Planning to walk it I got so excited and started running, without even checking form or shoes. I did however had to stop twice to re-tie my shoes.

    My Zeroshoes were slapping and shifting – I was stopped at 17km with severe blisters on both feet and had to opt for mizuno’s..and the remaining 4km.

    Can’t wait for my feet to heal to go running 😉

    Any advice healing blisters?

    I don’t have any pain after yesterday – first time in my life.

    Thank u for developing Zeroshoes!

    1. Most importantly, it’s great to hear you’re pain-free.

      Secondly, the only thing that heals blisters is TIME 😉

      Third, both slapping and “shifting” are symptoms of the same issue: a form problem (almost always: overstriding). See for more info.

      Keep us posted, and thanks for the kind words!

      1. Good Morning Steven,

        I have figured out what’s giving me blisters. Its the knot under foot.
        Is there a video showing how to make the knots smaller/flatter?

        The knot’s flatten quite a bit in the last 3 weeks but I got blisters when I started running in my Zero’s.

        Have anyone else reported blisters or sore feet caused by the knot?

        Marna Marie’
        Cape Town, South Africa

        1. a) Look at the video on this page for the “lace bead” —

          b) I hope this doesn’t sound rude, but now that I’ve dealt with tens of thousands of huarache runners, I’ve never had a time where someone’s idea that the knot caused a blister was correct.

          I’d need to see a photo of where your blister is to verify this, so feel free to send a photo to [email protected]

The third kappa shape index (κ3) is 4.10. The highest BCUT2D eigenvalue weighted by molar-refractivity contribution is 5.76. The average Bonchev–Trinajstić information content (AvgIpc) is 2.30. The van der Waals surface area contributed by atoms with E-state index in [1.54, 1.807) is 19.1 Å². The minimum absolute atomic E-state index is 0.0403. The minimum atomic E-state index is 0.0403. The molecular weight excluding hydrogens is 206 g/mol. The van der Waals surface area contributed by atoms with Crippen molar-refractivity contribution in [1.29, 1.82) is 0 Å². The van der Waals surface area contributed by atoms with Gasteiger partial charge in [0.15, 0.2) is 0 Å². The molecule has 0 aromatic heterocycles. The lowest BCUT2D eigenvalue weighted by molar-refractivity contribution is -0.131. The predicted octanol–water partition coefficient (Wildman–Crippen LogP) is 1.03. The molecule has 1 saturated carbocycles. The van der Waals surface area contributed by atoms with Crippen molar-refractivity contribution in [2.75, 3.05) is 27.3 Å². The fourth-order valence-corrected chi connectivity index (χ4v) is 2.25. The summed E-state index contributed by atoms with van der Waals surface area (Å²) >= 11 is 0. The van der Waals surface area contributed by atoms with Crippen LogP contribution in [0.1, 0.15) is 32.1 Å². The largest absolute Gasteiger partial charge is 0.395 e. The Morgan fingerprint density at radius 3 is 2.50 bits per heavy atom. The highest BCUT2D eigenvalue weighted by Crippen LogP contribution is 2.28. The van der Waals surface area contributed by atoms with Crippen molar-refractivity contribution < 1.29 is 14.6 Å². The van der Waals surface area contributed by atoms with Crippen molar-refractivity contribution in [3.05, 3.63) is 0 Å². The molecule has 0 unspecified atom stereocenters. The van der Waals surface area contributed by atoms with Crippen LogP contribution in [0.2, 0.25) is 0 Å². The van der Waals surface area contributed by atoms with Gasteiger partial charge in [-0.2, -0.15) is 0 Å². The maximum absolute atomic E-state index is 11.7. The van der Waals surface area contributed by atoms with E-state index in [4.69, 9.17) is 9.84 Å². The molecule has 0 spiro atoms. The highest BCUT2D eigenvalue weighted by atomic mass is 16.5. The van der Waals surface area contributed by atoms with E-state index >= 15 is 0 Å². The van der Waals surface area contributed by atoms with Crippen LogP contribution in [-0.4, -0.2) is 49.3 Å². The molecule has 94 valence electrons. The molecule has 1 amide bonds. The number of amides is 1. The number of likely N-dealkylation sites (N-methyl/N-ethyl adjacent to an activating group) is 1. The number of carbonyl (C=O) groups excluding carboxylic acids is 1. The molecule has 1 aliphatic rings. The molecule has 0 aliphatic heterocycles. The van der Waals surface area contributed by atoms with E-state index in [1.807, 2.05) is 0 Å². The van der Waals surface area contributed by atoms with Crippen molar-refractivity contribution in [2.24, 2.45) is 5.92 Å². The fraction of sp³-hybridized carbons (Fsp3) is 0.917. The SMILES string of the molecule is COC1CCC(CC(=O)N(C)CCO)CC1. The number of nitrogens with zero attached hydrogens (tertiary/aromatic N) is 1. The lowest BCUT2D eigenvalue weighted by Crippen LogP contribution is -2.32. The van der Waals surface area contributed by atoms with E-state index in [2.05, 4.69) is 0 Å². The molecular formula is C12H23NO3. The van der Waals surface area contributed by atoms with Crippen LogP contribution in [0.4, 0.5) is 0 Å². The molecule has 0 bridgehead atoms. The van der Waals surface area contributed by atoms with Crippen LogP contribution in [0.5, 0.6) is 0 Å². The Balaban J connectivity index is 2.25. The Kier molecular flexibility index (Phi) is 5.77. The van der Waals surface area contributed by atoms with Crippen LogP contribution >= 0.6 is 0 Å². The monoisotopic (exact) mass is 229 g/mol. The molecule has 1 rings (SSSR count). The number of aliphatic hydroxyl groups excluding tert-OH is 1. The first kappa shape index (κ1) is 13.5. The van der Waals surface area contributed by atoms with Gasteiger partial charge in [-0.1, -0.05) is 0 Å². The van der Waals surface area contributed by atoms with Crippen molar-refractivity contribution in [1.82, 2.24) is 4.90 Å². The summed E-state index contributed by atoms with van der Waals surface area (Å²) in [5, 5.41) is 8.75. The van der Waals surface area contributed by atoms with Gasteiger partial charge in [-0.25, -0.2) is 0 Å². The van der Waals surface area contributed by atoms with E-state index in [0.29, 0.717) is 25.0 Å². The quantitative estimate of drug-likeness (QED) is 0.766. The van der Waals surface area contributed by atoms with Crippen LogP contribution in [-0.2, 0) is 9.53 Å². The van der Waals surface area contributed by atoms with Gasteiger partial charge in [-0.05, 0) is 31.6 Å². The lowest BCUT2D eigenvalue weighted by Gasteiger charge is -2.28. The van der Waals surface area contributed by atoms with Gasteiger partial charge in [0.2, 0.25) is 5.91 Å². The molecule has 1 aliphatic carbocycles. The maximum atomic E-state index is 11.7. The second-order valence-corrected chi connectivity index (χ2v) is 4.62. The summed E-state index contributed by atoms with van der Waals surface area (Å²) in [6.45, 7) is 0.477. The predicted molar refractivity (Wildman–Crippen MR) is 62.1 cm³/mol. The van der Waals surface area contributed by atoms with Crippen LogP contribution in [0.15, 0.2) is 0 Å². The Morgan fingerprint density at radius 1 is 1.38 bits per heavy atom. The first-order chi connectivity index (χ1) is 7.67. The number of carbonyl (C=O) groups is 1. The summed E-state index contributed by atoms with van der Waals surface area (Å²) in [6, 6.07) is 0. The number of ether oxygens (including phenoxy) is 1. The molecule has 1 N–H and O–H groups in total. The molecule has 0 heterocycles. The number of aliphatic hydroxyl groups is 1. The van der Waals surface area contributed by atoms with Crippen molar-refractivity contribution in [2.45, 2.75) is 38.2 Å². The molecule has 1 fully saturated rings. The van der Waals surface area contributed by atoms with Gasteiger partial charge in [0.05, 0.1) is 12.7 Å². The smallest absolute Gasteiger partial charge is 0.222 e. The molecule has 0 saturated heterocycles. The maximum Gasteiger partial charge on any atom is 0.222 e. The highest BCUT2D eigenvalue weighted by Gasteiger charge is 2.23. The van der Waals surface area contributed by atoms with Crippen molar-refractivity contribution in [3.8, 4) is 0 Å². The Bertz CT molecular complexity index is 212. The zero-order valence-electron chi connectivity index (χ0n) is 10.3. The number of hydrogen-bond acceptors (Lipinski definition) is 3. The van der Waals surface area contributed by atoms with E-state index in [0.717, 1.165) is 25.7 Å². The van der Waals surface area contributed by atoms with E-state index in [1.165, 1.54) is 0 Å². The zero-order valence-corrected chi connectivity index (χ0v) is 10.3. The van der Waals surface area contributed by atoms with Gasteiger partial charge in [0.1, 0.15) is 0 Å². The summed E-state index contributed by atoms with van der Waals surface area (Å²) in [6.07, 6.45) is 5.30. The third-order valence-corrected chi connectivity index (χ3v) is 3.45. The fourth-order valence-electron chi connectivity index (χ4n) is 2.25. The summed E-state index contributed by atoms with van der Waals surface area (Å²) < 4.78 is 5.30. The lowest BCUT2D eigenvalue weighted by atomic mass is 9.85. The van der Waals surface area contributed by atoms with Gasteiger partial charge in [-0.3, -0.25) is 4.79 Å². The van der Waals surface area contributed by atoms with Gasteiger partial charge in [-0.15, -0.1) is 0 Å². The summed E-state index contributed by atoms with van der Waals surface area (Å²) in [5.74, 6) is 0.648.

Here’s why I don’t think the knot is your problem:

          The knot is between your toes and in front of the ball of the foot. If you overstride and end up landing on the knot, then the real problem is overstriding, not the knot. If you’re not overstriding, then all blisters are friction related, and the only other way to create excessive friction is pulling/pushing with your feet rather than placing/lifting.

          Again, try the lace bead, but send me a picture for better diagnosis.

  13. I’ve been running for 13 years now and went from Brooks, Mizuno to ZEMGEAR, LEMS and Xeroshoes. I started training up for the GoRuck challenge (Las Vegas) in the Sensori’s while running with a 20-30lbs pack. I noticed the friction is indeed in the placement of the foot. I realized that while wearing a ruck sack on my back and running caused less friction than running without a ruck sack. So I agree with Steven’s response on the whole blister issue. I do get lots of attention at 130lbs running with a ruck sack and now with Sensori’s it just changes the whole dynamics of running.

  14. I just bought a pair of 11s, I’m in between a 10 & 11; I got a blister on my left foot where the thong meets the sandal between by big toe and 2nd toe. Could this be a striking problem, or are my shoes too big?

    1. Hard to tell for sure without a photo. Send us one — [email protected] — showing where the blister is, and your feet in the sandals (from a few angles).

      Odds are, though, that it’s a foot striking issue… notice that you didn’t get a blister on your RIGHT foot (similar to my story). That’s almost always a sign of something related to form.